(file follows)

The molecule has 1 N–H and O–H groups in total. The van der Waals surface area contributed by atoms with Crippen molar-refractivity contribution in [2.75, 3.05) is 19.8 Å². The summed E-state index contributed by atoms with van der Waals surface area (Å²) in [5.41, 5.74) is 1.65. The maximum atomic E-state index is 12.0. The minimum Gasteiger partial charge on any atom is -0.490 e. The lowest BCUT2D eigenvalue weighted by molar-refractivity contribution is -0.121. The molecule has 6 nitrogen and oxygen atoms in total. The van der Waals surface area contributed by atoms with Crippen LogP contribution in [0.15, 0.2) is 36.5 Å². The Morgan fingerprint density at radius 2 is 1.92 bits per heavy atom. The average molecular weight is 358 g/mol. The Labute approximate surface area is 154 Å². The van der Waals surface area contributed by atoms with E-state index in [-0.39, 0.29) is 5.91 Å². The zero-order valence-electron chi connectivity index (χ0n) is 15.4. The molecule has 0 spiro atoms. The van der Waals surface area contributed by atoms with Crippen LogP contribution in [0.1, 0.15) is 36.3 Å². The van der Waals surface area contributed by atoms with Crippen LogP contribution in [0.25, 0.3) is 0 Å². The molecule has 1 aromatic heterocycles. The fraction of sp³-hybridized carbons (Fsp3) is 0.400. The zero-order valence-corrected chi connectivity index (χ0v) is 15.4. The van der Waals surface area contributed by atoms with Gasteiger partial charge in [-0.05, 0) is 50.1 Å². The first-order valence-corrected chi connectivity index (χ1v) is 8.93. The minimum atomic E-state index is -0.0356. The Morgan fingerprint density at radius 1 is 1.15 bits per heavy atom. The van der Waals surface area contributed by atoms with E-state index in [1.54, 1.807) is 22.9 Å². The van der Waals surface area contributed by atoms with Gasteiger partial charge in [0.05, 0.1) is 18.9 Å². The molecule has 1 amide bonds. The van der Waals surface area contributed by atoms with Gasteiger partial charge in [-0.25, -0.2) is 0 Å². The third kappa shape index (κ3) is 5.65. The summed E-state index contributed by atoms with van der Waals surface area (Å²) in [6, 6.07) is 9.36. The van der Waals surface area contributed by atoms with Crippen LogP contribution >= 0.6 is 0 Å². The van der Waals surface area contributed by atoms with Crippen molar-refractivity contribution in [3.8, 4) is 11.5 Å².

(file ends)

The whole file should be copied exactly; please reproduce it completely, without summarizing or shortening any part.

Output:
The molecule has 1 N–H and O–H groups in total. The van der Waals surface area contributed by atoms with Crippen molar-refractivity contribution in [2.75, 3.05) is 19.8 Å². The summed E-state index contributed by atoms with van der Waals surface area (Å²) in [5.41, 5.74) is 1.65. The maximum atomic E-state index is 12.0. The minimum Gasteiger partial charge on any atom is -0.490 e. The lowest BCUT2D eigenvalue weighted by molar-refractivity contribution is -0.121. The molecule has 6 nitrogen and oxygen atoms in total. The van der Waals surface area contributed by atoms with Crippen LogP contribution in [0.15, 0.2) is 36.5 Å². The Morgan fingerprint density at radius 2 is 1.92 bits per heavy atom. The average molecular weight is 358 g/mol. The Labute approximate surface area is 154 Å². The van der Waals surface area contributed by atoms with E-state index in [-0.39, 0.29) is 5.91 Å². The zero-order valence-electron chi connectivity index (χ0n) is 15.4. The molecule has 0 spiro atoms. The van der Waals surface area contributed by atoms with Crippen LogP contribution in [0.1, 0.15) is 36.3 Å². The van der Waals surface area contributed by atoms with Crippen LogP contribution in [0.25, 0.3) is 0 Å². The molecule has 1 aromatic heterocycles. The fraction of sp³-hybridized carbons (Fsp3) is 0.400. The zero-order valence-corrected chi connectivity index (χ0v) is 15.4. The van der Waals surface area contributed by atoms with Gasteiger partial charge in [-0.05, 0) is 50.1 Å². The first-order valence-corrected chi connectivity index (χ1v) is 8.93. The minimum atomic E-state index is -0.0356. The Morgan fingerprint density at radius 1 is 1.15 bits per heavy atom. The van der Waals surface area contributed by atoms with E-state index in [1.54, 1.807) is 22.9 Å². The van der Waals surface area contributed by atoms with Gasteiger partial charge in [0.05, 0.1) is 18.9 Å². The molecule has 1 amide bonds. The van der Waals surface area contributed by atoms with Gasteiger partial charge in [-0.25, -0.2) is 0 Å². The third kappa shape index (κ3) is 5.65. The summed E-state index contributed by atoms with van der Waals surface area (Å²) in [6, 6.07) is 9.36. The van der Waals surface area contributed by atoms with Crippen LogP contribution >= 0.6 is 0 Å². The van der Waals surface area contributed by atoms with Crippen molar-refractivity contribution in [3.8, 4) is 11.5 Å².